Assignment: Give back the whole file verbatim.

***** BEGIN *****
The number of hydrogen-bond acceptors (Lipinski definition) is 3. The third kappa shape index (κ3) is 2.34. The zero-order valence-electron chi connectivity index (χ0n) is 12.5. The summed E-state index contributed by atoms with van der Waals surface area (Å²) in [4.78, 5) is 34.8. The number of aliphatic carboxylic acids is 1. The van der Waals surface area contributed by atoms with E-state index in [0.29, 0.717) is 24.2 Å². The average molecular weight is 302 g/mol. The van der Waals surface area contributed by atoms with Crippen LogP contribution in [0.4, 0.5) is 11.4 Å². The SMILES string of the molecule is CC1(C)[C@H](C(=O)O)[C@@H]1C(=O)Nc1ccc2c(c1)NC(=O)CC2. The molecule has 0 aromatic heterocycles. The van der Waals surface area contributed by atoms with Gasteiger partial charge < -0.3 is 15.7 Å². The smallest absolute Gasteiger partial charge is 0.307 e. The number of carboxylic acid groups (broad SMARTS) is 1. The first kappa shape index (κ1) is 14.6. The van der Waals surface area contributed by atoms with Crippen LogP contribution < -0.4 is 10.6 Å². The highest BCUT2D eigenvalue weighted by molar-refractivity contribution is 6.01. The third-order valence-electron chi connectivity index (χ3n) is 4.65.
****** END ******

The number of hydrogen-bond acceptors (Lipinski definition) is 3. The third kappa shape index (κ3) is 2.34. The zero-order valence-electron chi connectivity index (χ0n) is 12.5. The summed E-state index contributed by atoms with van der Waals surface area (Å²) in [4.78, 5) is 34.8. The number of aliphatic carboxylic acids is 1. The van der Waals surface area contributed by atoms with E-state index in [0.29, 0.717) is 24.2 Å². The average molecular weight is 302 g/mol. The van der Waals surface area contributed by atoms with Crippen LogP contribution in [0.4, 0.5) is 11.4 Å². The SMILES string of the molecule is CC1(C)[C@H](C(=O)O)[C@@H]1C(=O)Nc1ccc2c(c1)NC(=O)CC2. The molecule has 0 aromatic heterocycles. The van der Waals surface area contributed by atoms with Gasteiger partial charge < -0.3 is 15.7 Å². The smallest absolute Gasteiger partial charge is 0.307 e. The number of carboxylic acid groups (broad SMARTS) is 1. The first kappa shape index (κ1) is 14.6. The van der Waals surface area contributed by atoms with Crippen LogP contribution < -0.4 is 10.6 Å². The highest BCUT2D eigenvalue weighted by molar-refractivity contribution is 6.01. The third-order valence-electron chi connectivity index (χ3n) is 4.65.